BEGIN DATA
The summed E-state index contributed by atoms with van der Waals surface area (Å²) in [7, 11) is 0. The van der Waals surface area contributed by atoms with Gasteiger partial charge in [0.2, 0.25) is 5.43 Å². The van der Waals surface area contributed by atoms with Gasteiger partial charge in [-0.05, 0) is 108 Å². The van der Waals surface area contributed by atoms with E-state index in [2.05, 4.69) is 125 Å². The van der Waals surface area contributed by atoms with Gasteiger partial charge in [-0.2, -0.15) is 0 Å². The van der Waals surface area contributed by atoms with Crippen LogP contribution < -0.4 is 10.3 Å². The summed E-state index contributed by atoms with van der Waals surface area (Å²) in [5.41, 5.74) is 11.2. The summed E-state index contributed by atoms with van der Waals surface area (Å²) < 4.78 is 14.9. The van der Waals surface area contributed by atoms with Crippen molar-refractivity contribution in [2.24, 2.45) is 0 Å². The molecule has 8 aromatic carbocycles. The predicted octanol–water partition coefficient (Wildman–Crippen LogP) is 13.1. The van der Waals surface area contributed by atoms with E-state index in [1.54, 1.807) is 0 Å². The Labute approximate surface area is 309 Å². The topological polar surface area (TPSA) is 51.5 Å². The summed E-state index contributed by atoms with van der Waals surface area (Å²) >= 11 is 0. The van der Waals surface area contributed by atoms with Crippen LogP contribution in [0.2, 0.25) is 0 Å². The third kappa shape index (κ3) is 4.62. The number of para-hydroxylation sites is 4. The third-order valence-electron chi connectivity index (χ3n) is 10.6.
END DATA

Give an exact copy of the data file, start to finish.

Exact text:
The summed E-state index contributed by atoms with van der Waals surface area (Å²) in [7, 11) is 0. The van der Waals surface area contributed by atoms with Gasteiger partial charge in [0.2, 0.25) is 5.43 Å². The van der Waals surface area contributed by atoms with Gasteiger partial charge in [-0.05, 0) is 108 Å². The van der Waals surface area contributed by atoms with E-state index in [2.05, 4.69) is 125 Å². The van der Waals surface area contributed by atoms with Gasteiger partial charge in [-0.2, -0.15) is 0 Å². The van der Waals surface area contributed by atoms with Crippen LogP contribution < -0.4 is 10.3 Å². The summed E-state index contributed by atoms with van der Waals surface area (Å²) in [5.41, 5.74) is 11.2. The summed E-state index contributed by atoms with van der Waals surface area (Å²) < 4.78 is 14.9. The van der Waals surface area contributed by atoms with Crippen molar-refractivity contribution in [2.24, 2.45) is 0 Å². The molecule has 8 aromatic carbocycles. The predicted octanol–water partition coefficient (Wildman–Crippen LogP) is 13.1. The van der Waals surface area contributed by atoms with E-state index in [1.54, 1.807) is 0 Å². The Labute approximate surface area is 309 Å². The topological polar surface area (TPSA) is 51.5 Å². The summed E-state index contributed by atoms with van der Waals surface area (Å²) >= 11 is 0. The van der Waals surface area contributed by atoms with Crippen LogP contribution in [0.2, 0.25) is 0 Å². The third kappa shape index (κ3) is 4.62. The number of para-hydroxylation sites is 4. The third-order valence-electron chi connectivity index (χ3n) is 10.6.